I have on several occasions had the privilege of teaching basic programming to biology students. My preferred language in this situation as in many others is python. I have also been fortunate enough to find a book which I think does a fairly good job of teaching basic python in a way that biologists find useful. In this context that mostly means dealing with sequences in a sensible way. The book in question is “Python for Bioinformatics” by Sebastian Bassi.
The only note here is that there are some spelling mistakes in it, and that it is from 2009. Python has progressed to Python version 3 now, whereas the book is at version 2. However, for a beginning programmer, this should not make too much of a difference.
I am here putting out the slides that I used for a one-day intro course for biologists. The course is very interactive, meaning that in the slides there are many short exercises which are followed by the answer. I am in this post putting out the first set of slides that deal with the basics, the rest will follow during the next couple of weeks.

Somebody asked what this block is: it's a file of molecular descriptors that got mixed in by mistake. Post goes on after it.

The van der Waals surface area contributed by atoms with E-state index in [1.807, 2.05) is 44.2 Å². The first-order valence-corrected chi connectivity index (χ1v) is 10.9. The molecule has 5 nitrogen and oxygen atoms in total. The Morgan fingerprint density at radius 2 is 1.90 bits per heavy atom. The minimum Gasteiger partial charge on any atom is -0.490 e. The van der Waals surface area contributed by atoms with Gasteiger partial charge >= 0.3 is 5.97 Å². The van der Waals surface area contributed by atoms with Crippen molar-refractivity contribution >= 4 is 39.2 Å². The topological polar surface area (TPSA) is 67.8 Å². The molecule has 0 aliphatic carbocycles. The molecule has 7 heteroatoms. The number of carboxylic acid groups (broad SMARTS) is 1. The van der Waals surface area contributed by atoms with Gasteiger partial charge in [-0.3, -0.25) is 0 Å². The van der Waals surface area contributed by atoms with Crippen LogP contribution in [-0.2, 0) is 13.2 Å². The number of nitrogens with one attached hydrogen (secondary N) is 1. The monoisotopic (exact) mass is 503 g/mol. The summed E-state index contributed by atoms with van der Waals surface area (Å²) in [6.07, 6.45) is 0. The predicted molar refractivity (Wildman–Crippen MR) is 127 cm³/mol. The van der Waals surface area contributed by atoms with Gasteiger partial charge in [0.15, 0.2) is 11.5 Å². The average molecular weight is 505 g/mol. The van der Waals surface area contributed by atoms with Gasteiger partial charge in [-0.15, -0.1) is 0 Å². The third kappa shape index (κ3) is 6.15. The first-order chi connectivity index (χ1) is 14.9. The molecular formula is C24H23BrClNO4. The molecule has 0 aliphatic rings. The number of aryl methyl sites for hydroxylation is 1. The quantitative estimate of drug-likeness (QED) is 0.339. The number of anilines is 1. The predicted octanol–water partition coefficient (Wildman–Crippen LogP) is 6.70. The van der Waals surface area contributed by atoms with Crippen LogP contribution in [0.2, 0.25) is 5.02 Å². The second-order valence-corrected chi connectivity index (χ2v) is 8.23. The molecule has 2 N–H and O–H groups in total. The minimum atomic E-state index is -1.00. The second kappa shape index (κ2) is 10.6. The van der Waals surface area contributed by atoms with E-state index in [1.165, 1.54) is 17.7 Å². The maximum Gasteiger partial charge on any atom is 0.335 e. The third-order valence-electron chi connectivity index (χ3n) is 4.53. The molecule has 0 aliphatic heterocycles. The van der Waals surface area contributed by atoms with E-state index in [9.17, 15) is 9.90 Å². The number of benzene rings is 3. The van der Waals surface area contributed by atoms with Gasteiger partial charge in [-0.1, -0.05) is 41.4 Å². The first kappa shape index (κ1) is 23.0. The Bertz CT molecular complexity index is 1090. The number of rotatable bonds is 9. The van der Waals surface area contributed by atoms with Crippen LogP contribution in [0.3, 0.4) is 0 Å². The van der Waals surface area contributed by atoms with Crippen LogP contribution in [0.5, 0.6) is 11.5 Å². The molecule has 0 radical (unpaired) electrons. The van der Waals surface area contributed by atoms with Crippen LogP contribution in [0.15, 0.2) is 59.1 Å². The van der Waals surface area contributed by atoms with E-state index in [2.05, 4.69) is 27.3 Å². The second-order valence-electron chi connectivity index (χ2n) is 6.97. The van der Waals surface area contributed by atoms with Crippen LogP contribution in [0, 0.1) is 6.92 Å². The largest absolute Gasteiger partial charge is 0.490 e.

Note: I have tried to ensure that these slides are bug free, but there are bound to be some mistakes somewhere. Please let me know if you spot any!
Part 1: The basics
The first lesson begins with discussing programming a bit, and the two modes in which python can be used – interactively and batch mode. I then go through the basic datatypes in python, i.e. what kind of “things” that are available. I cover how to use python as a calculator, how to work with strings, and also what a list and a dictionary is and how to use them.
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